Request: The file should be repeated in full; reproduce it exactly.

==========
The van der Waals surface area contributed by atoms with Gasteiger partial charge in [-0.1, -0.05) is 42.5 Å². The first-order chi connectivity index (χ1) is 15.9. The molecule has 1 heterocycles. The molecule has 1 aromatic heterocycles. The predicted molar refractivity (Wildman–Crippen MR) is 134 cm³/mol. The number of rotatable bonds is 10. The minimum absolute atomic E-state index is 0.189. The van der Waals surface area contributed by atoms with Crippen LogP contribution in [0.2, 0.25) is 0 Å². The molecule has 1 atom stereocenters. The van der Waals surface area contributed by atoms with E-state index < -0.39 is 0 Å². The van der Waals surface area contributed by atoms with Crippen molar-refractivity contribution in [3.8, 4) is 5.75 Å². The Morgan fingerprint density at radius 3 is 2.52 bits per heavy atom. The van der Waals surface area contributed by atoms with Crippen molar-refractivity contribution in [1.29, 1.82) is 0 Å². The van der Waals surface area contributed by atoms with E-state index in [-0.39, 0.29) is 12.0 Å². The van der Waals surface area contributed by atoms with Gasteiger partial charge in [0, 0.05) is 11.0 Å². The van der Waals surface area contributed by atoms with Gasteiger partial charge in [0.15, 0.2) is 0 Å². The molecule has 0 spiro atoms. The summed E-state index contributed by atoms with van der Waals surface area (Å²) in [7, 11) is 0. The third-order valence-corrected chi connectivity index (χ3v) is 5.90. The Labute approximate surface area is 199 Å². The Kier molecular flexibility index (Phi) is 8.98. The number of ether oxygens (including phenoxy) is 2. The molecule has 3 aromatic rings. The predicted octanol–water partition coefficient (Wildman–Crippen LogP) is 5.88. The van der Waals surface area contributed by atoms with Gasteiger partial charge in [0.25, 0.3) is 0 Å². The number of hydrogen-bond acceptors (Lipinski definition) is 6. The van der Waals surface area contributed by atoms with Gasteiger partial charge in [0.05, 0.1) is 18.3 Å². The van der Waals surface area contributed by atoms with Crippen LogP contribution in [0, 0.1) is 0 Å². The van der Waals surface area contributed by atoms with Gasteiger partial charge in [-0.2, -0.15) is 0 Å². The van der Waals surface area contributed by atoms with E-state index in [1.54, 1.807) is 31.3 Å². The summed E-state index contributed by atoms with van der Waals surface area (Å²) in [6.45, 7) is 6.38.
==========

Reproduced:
The van der Waals surface area contributed by atoms with Gasteiger partial charge in [-0.1, -0.05) is 42.5 Å². The first-order chi connectivity index (χ1) is 15.9. The molecule has 1 heterocycles. The molecule has 1 aromatic heterocycles. The predicted molar refractivity (Wildman–Crippen MR) is 134 cm³/mol. The number of rotatable bonds is 10. The minimum absolute atomic E-state index is 0.189. The van der Waals surface area contributed by atoms with Crippen LogP contribution in [0.2, 0.25) is 0 Å². The molecule has 1 atom stereocenters. The van der Waals surface area contributed by atoms with E-state index < -0.39 is 0 Å². The van der Waals surface area contributed by atoms with Crippen molar-refractivity contribution in [3.8, 4) is 5.75 Å². The Morgan fingerprint density at radius 3 is 2.52 bits per heavy atom. The van der Waals surface area contributed by atoms with Crippen molar-refractivity contribution in [1.29, 1.82) is 0 Å². The van der Waals surface area contributed by atoms with E-state index in [-0.39, 0.29) is 12.0 Å². The van der Waals surface area contributed by atoms with Gasteiger partial charge in [0, 0.05) is 11.0 Å². The van der Waals surface area contributed by atoms with Gasteiger partial charge in [0.15, 0.2) is 0 Å². The molecule has 0 spiro atoms. The summed E-state index contributed by atoms with van der Waals surface area (Å²) in [7, 11) is 0. The third-order valence-corrected chi connectivity index (χ3v) is 5.90. The Labute approximate surface area is 199 Å². The Kier molecular flexibility index (Phi) is 8.98. The number of ether oxygens (including phenoxy) is 2. The molecule has 3 aromatic rings. The predicted octanol–water partition coefficient (Wildman–Crippen LogP) is 5.88. The van der Waals surface area contributed by atoms with Gasteiger partial charge in [0.25, 0.3) is 0 Å². The number of hydrogen-bond acceptors (Lipinski definition) is 6. The van der Waals surface area contributed by atoms with Gasteiger partial charge in [0.05, 0.1) is 18.3 Å². The van der Waals surface area contributed by atoms with Crippen LogP contribution in [0, 0.1) is 0 Å². The van der Waals surface area contributed by atoms with Gasteiger partial charge in [-0.2, -0.15) is 0 Å². The van der Waals surface area contributed by atoms with E-state index in [1.54, 1.807) is 31.3 Å². The summed E-state index contributed by atoms with van der Waals surface area (Å²) in [6.45, 7) is 6.38.